As is the case with other hummingbird species, the chicks are brooded only the first week or two, and left alone even on cooler nights after about 12 days – probably due to the small nest size. The chicks leave the nest when they are about 20 days old.

Diet / Feeding

The Green-bellied Hummingbird primarily feed on nectar taken from a variety of brightly colored, scented small flowers of trees (Inga, Pithecellobium, Tabebuia, Genipa), shrubs (Hamelia, Stachytarpheta), epiphytes and herbs (Lobelia). They favor flowers with the highest sugar content (often red-colored and tubular-shaped) and seek out, and aggressively protect, those areas containing flowers with high energy nectar.They use their long, extendible, straw-like tongues to retrieve the nectar while hovering with their tails cocked upward as they are licking at the nectar up to 13 times per second. Sometimes they may be seen hanging on the flower while feeding.

Many native and cultivated plants on whose flowers these birds feed heavily rely on them for pollination. The mostly tubular-shaped flowers actually exclude most bees and butterflies from feeding on them and, subsequently, from pollinating the plants.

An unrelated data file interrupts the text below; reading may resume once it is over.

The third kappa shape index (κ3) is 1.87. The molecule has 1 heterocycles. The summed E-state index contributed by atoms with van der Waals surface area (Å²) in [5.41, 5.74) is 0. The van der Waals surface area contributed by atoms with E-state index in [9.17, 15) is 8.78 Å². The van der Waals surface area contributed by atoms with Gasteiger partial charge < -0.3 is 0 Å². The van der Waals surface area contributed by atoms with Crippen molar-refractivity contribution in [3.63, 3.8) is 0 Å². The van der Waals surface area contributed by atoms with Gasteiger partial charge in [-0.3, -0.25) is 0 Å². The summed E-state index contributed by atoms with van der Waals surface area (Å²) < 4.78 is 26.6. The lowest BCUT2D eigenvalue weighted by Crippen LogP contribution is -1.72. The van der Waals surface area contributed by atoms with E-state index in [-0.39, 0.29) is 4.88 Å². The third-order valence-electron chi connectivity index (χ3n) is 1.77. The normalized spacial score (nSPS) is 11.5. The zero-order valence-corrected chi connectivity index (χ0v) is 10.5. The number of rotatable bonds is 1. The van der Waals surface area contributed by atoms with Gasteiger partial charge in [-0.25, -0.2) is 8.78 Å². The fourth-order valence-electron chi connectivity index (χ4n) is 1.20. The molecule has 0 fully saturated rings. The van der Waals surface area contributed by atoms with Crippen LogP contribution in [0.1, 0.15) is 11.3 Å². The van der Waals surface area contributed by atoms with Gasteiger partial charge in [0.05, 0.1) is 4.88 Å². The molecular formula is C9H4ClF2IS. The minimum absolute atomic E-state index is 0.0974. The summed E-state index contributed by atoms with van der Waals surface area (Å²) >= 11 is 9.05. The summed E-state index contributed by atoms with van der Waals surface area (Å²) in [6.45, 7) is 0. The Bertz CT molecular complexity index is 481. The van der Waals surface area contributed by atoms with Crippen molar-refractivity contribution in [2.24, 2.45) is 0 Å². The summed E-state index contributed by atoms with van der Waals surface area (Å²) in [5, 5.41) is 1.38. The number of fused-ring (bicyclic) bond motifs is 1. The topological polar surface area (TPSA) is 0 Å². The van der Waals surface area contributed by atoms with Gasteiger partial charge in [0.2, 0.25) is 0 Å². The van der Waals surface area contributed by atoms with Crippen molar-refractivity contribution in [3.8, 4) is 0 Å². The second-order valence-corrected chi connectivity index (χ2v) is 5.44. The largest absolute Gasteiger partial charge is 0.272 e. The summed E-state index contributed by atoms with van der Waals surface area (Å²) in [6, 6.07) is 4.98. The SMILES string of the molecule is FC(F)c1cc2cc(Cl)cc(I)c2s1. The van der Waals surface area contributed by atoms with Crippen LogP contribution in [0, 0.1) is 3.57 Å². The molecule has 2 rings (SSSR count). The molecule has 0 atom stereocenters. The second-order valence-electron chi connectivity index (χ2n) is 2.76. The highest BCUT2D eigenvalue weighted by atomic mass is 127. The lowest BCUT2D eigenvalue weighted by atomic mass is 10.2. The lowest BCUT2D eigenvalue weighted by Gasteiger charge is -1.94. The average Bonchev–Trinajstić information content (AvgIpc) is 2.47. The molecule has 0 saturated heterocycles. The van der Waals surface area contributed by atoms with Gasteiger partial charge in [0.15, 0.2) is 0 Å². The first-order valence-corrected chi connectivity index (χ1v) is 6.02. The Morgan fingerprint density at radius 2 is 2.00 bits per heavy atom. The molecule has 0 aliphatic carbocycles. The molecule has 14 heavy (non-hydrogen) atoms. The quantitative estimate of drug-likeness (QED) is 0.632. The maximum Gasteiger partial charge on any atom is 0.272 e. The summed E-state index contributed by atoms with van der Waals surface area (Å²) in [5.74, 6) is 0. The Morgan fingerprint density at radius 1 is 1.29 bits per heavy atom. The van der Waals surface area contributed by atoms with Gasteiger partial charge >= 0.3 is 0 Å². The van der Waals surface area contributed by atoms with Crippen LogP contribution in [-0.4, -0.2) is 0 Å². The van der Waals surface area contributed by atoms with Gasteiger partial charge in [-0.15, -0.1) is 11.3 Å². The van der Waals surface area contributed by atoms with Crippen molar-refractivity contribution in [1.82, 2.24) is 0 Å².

In winter, when flowering plants may not be readily available, they may visit local hummingbird feeders for some sugar water, or drink out of bird baths or water fountains where they will either hover and sip water as it runs over the edge; or they will perch on the edge and drink – like all the other birds; however, they only remain still for a short moment.

They also take some small spiders and insects – important sources of protein particularly needed during the breeding season to ensure the proper development of their young. Insects are often caught in flight (hawking); snatched off leaves or branches, or are taken from spider webs. A nesting female can capture up to 2,000 insects a day.

Males establish feeding territories, where they aggressively chase away other males as well as large insects – such as bumblebees and hawk moths – that want to feed in their territory. They use aerial flights and intimidating displays to defend their territories.


Gordon Ramel

Gordon is an ecologist with two degrees from Exeter University. He's also a teacher, a poet and the owner of 1,152 books. Oh - and he wrote this website.